The Brainy Bunch
A neuroscientist, some clay, and a craft project that helped me to explain my mental health!
When I consider my neurodivergence, I think of the potential to create.
My desk is the foundation for writing and crafting, and it brings me solace to let out all the emotional pangs and struggles of these neurodivergent experiences. Since I tend to hover over expressing my feelings about mental health, I wanted to make these concepts digestible for the public eye!
Even with my experience in the neuro field, mental illness is still difficult to convey. It differs for everyone, and not all folks lie on the same position within the spectrum. Additionally, many stereotypes in casual conversation about mental health go hand in hand with the uncertainties people have about these mental disorders.
For instance, you may be walking around the mall and see an "OCD" joke plastered on the front of a shirt display. It doesn't seem like much, but it's hurtful nonetheless. Or, maybe these stealthy jabs happen during work conversations when someone mentions their partner is "totally bipolar." None of these terms are very kind to those who experience these disorders on the daily, but they are words that still penetrate through . Despite rising awareness of mental illnesses, those biting jokes and disbelief about such conditions being "real" continue to thrive within modern day rhetoric. Physical illness is usually well accepted, but mental disorders are often misunderstood. Therefore, the cycle continues if no education about how and why these mental illnesses develop is enforced.
As a woman with OCD, anxiety disorder, and depression...how exactly do I navigate life or inform others about my struggles?
By using fun clay models of the body's neurological systems to show how these illnesses are indeed real!
Starting this project was chaotic but exciting. In the beginning, I couldn't decide what type of artistic medium I wanted to use. For hours I shuffled around painting, collage work, and even embroidery! However, I figured that polymer clay would allow me to make some cute desk pals or keychains of some common bodily components.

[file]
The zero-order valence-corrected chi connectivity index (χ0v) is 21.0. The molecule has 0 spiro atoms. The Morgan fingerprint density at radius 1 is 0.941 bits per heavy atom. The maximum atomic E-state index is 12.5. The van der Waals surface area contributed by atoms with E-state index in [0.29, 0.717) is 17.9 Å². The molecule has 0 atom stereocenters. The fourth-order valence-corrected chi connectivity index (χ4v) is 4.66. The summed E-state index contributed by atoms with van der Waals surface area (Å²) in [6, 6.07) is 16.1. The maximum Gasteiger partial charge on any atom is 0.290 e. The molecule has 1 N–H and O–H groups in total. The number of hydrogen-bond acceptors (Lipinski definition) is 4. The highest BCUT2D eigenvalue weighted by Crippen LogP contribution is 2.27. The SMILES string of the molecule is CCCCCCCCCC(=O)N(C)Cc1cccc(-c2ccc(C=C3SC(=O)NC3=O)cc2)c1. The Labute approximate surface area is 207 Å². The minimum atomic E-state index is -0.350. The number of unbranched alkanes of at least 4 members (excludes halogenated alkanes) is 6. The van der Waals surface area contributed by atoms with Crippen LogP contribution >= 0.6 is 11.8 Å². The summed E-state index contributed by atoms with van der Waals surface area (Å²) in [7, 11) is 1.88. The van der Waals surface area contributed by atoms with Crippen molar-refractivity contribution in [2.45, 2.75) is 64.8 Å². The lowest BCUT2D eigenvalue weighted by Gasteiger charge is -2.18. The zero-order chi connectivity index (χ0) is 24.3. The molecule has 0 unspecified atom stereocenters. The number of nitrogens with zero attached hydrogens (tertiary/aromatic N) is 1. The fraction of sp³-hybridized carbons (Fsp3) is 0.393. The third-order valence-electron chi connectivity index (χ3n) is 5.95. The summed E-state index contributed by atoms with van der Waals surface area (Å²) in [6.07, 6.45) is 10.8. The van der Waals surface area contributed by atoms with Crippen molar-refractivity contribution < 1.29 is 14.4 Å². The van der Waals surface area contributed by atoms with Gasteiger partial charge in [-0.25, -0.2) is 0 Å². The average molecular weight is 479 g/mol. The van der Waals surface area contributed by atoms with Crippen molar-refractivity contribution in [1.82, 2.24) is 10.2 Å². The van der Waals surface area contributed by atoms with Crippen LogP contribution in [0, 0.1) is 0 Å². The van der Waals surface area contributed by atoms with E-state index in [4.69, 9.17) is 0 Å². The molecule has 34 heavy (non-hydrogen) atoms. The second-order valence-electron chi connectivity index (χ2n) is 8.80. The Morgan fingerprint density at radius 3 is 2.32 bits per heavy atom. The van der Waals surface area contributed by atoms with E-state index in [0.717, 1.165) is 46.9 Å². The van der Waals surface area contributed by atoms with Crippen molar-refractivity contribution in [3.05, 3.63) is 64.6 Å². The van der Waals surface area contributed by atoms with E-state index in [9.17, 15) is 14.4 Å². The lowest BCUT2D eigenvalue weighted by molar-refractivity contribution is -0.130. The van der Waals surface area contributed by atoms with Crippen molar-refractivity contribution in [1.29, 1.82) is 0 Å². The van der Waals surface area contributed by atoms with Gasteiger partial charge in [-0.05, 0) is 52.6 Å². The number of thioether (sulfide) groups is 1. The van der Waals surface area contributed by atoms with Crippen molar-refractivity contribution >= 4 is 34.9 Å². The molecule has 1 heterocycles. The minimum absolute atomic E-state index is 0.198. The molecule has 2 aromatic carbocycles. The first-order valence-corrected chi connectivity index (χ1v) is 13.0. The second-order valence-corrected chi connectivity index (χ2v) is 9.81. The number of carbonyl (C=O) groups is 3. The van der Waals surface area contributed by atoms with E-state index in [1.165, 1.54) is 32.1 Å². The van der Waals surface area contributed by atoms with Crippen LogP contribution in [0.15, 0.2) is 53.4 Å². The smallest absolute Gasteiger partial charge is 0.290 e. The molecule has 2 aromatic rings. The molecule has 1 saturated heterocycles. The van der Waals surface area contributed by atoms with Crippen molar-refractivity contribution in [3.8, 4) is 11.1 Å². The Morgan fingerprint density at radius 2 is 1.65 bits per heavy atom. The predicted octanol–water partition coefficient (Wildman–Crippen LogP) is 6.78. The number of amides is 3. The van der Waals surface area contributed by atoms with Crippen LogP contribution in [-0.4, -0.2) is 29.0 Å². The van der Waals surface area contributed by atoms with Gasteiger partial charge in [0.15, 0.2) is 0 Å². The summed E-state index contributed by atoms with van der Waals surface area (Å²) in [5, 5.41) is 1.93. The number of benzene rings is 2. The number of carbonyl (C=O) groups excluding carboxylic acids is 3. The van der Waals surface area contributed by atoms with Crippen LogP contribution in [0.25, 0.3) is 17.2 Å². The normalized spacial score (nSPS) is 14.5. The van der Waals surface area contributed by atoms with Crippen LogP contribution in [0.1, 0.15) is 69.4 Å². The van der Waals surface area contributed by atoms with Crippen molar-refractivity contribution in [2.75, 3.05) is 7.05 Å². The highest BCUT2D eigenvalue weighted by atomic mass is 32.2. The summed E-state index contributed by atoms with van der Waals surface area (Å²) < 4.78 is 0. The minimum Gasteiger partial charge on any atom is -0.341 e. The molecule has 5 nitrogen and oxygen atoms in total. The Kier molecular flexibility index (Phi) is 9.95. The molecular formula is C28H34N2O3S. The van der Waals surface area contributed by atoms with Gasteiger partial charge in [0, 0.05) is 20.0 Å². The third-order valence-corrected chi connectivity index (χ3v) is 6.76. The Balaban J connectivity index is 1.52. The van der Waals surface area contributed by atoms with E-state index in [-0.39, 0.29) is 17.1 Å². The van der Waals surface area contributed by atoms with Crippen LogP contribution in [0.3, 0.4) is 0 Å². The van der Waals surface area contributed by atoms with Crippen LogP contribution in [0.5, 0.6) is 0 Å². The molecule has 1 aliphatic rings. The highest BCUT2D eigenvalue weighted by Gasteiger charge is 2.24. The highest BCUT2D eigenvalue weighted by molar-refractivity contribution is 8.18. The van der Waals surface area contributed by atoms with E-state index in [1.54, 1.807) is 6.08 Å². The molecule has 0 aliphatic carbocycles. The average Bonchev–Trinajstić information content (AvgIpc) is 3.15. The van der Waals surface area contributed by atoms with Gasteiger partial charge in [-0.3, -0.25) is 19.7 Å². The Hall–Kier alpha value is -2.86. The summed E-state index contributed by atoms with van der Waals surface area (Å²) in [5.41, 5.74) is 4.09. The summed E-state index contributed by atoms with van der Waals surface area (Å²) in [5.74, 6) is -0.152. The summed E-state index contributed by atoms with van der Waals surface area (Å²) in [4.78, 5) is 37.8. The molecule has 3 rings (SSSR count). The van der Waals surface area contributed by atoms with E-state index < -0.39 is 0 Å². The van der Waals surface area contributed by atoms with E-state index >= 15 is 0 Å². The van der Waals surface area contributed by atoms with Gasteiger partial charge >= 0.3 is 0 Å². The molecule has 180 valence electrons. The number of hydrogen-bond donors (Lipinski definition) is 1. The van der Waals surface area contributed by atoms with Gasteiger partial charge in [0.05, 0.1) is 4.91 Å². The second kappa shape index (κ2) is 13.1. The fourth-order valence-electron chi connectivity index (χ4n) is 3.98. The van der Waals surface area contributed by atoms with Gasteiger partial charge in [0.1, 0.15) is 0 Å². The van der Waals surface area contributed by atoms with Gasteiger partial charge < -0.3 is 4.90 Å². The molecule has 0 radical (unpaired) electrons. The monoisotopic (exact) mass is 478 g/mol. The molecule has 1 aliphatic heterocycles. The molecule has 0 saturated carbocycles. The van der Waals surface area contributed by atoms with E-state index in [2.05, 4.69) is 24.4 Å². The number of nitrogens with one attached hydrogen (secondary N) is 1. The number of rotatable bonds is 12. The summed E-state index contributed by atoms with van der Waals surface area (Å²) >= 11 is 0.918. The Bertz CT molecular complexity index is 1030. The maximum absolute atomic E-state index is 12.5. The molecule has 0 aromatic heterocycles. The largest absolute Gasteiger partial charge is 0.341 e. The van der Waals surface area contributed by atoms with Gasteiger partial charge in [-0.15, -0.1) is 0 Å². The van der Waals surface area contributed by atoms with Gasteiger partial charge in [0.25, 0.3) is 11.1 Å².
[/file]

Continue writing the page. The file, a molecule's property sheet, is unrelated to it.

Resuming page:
The materials I used included an assortment of colorful polymer clay, scissors to cut out shapes or small pieces, and many handheld tools to mend the clay. The main goal of this project was to create neurons, mini brains, and amgydala buddies!
Various regions of the brain have a major role in mental illnesses. I chose to make models of neurotransmitters, the amgydala, and the whole brain in order to explain their functions in the body.
Neurons- issues with the amount of communication between neurotransmitters is considered to be a reason for mental illness. Neurotypical brains may have entirely different activity in comparison to neurodivergent folks when looking at MRI scans!
Amgydala- The amgydala is the center of emotion, especially fear. While having a disfunction in this region is certainly not the only part of anxiety disorders, it contributes.
Here is my first complete brain I made!
This brain was formed using strips of polymer clay, all folded together. I used scissors to cut small pieces of black clay for the adorable face!
Regions of the Brain & Mental Illness: What Does this Clay Brain Mean?
Prefrontal Cortex- We call this the forebrain region. It controls the processes of function, reasoning, logic, and problem solving. This is the troubleshooting part of the brain, and it has a lot to do with learning capabilities!
Limbic System- Emotions, emotions, emotions! The midbrain is responsible for all those feelings and how they are regulated. Having a mental illness can alter how these are experienced.
Brainstem & Amgydala- The hindbrain cares about your survival! These built in instincts are a part of the classic "fight or flight" moves you do in situations of danger, trauma, etc. These play a big role in how you may respond to stimuli in the environment in connection with mental health!
After a long day of mending and baking the clay, I finally finished my lovely neuron and small amgydalas! The amgydalas are fused with orange, yellow, and red colors, to match the neuron. I added some faces on them to make them more fun and be cool conversation starters. Having these friends around can open the door to making neuroscience more approachable.
Introducing Norton the Neuron and the Amgydala Trio! Keep them at your desk or in your bag to remind you that mental illness is real, valid, and not something to be ashamed of. Physical illness is always believable, but mental illness is hidden underneath the skin. While it may not be something that can be pointed out on the street, having these lovely clay pals can actually help remind others that the body is more complex than our physical appearances.